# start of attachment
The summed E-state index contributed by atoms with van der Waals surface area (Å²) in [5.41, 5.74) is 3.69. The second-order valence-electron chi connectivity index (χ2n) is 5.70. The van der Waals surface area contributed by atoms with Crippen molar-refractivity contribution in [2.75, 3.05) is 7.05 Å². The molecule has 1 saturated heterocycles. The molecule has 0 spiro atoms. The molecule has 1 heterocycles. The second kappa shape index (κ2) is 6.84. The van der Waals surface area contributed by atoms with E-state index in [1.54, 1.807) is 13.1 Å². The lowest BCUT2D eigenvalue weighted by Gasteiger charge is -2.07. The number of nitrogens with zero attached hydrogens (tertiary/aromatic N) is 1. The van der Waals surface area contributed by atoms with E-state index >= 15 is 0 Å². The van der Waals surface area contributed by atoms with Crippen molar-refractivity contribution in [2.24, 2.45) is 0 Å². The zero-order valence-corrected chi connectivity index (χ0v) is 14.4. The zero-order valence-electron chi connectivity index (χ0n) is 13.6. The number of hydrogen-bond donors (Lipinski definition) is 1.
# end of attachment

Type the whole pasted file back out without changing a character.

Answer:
The summed E-state index contributed by atoms with van der Waals surface area (Å²) in [5.41, 5.74) is 3.69. The second-order valence-electron chi connectivity index (χ2n) is 5.70. The van der Waals surface area contributed by atoms with Crippen molar-refractivity contribution in [2.75, 3.05) is 7.05 Å². The molecule has 1 saturated heterocycles. The molecule has 0 spiro atoms. The molecule has 1 heterocycles. The second kappa shape index (κ2) is 6.84. The van der Waals surface area contributed by atoms with E-state index in [1.54, 1.807) is 13.1 Å². The lowest BCUT2D eigenvalue weighted by Gasteiger charge is -2.07. The number of nitrogens with zero attached hydrogens (tertiary/aromatic N) is 1. The van der Waals surface area contributed by atoms with E-state index >= 15 is 0 Å². The van der Waals surface area contributed by atoms with Crippen molar-refractivity contribution in [2.24, 2.45) is 0 Å². The zero-order valence-corrected chi connectivity index (χ0v) is 14.4. The zero-order valence-electron chi connectivity index (χ0n) is 13.6. The number of hydrogen-bond donors (Lipinski definition) is 1.